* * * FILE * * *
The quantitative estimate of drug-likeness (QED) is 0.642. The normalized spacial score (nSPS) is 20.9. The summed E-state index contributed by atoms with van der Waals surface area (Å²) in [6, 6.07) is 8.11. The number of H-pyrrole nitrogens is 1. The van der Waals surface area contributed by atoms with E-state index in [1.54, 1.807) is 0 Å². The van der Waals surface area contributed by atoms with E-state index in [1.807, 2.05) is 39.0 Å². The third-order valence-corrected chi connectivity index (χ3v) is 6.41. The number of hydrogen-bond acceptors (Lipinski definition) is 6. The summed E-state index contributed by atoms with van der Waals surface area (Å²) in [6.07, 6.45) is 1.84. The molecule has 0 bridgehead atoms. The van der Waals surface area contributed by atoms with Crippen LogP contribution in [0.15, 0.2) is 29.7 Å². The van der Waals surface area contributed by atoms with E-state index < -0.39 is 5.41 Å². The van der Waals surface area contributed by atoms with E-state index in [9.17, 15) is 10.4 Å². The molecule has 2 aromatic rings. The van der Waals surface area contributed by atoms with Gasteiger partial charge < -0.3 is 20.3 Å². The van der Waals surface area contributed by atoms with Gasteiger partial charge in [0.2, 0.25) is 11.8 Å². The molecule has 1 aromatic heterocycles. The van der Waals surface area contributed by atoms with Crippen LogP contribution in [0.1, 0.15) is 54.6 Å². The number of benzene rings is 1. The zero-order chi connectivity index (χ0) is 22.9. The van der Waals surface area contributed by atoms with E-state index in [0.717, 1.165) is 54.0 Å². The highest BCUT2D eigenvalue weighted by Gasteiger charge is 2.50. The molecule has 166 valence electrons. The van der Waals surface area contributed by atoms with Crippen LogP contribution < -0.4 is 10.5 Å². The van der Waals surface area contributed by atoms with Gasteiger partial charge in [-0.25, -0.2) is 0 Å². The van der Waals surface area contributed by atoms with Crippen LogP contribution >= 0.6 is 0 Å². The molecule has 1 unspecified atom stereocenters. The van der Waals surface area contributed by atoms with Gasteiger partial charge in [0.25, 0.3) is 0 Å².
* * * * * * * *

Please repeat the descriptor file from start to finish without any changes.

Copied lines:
The quantitative estimate of drug-likeness (QED) is 0.642. The normalized spacial score (nSPS) is 20.9. The summed E-state index contributed by atoms with van der Waals surface area (Å²) in [6, 6.07) is 8.11. The number of H-pyrrole nitrogens is 1. The van der Waals surface area contributed by atoms with E-state index in [1.54, 1.807) is 0 Å². The van der Waals surface area contributed by atoms with E-state index in [1.807, 2.05) is 39.0 Å². The third-order valence-corrected chi connectivity index (χ3v) is 6.41. The number of hydrogen-bond acceptors (Lipinski definition) is 6. The summed E-state index contributed by atoms with van der Waals surface area (Å²) in [6.07, 6.45) is 1.84. The molecule has 0 bridgehead atoms. The van der Waals surface area contributed by atoms with Crippen LogP contribution in [0.15, 0.2) is 29.7 Å². The van der Waals surface area contributed by atoms with E-state index < -0.39 is 5.41 Å². The van der Waals surface area contributed by atoms with E-state index in [9.17, 15) is 10.4 Å². The molecule has 2 aromatic rings. The van der Waals surface area contributed by atoms with Gasteiger partial charge < -0.3 is 20.3 Å². The van der Waals surface area contributed by atoms with Gasteiger partial charge in [0.2, 0.25) is 11.8 Å². The molecule has 1 aromatic heterocycles. The van der Waals surface area contributed by atoms with Crippen LogP contribution in [0.1, 0.15) is 54.6 Å². The number of benzene rings is 1. The zero-order chi connectivity index (χ0) is 22.9. The van der Waals surface area contributed by atoms with E-state index in [0.717, 1.165) is 54.0 Å². The highest BCUT2D eigenvalue weighted by Gasteiger charge is 2.50. The molecule has 166 valence electrons. The van der Waals surface area contributed by atoms with Crippen LogP contribution < -0.4 is 10.5 Å². The van der Waals surface area contributed by atoms with Gasteiger partial charge in [-0.25, -0.2) is 0 Å². The van der Waals surface area contributed by atoms with Crippen LogP contribution >= 0.6 is 0 Å². The molecule has 1 unspecified atom stereocenters. The van der Waals surface area contributed by atoms with Gasteiger partial charge in [0.25, 0.3) is 0 Å².